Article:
Wednesday, June 18, 2014

ASMFC Protects the Little Guys

With historic votes, Atlantic marine councils seek to protect the ocean food chain
The ocean’s smallest fish have gotten some big breaks in recent months.

Fearing that shad and river herring have been fished nearly to oblivion, the Mid-Atlantic Fishery Management Council dramatically lowered the amount that can be pulled up along with mackerel by fishing trawlers.

Another panel, the Atlantic States Marine Fisheries Commission, slashed the amount of menhaden that can be harvested three miles offshore. The protections were hailed by environmentalists because the three fish are a staple for nearly every big fish and bird that preys on marine life.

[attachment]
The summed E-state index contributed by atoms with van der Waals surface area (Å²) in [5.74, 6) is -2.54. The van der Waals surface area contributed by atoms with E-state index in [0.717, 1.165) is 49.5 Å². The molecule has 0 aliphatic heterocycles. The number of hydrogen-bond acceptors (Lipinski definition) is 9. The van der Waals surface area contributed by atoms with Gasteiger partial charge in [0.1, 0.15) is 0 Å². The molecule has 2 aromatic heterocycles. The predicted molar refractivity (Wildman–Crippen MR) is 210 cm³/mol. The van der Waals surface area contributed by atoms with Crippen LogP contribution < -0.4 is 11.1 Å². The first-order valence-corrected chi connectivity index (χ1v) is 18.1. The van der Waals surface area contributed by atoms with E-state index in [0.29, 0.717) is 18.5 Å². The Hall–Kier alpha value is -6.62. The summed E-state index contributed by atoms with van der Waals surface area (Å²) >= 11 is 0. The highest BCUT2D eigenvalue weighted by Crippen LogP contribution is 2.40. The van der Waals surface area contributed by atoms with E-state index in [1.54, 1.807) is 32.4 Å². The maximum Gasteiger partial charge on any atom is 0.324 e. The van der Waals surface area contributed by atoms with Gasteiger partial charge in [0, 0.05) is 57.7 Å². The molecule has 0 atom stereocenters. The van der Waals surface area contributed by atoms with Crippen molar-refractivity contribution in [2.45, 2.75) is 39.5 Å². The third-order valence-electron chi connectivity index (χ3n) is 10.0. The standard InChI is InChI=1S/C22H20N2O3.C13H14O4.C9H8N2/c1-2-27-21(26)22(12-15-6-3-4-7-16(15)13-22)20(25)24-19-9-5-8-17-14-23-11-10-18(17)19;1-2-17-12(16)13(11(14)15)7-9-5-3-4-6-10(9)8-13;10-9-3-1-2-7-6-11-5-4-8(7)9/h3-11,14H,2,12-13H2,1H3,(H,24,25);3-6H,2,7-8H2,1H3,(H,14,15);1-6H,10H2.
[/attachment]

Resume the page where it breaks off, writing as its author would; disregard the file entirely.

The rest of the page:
Members of the Mid-Atlantic council were worried about the fish because “for all intents and purposes, they’ve disappeared,” said John McMurray, a trawler captain in Long Island, N.Y., who sits on the council.

He said the council’s vote to lower the shad and mackerel bycatch to 89 metric tons is historic because the bycatch limit had already been lowered from 900 metric tons from 236 last year. Such decisions usually take years.
It's about time.

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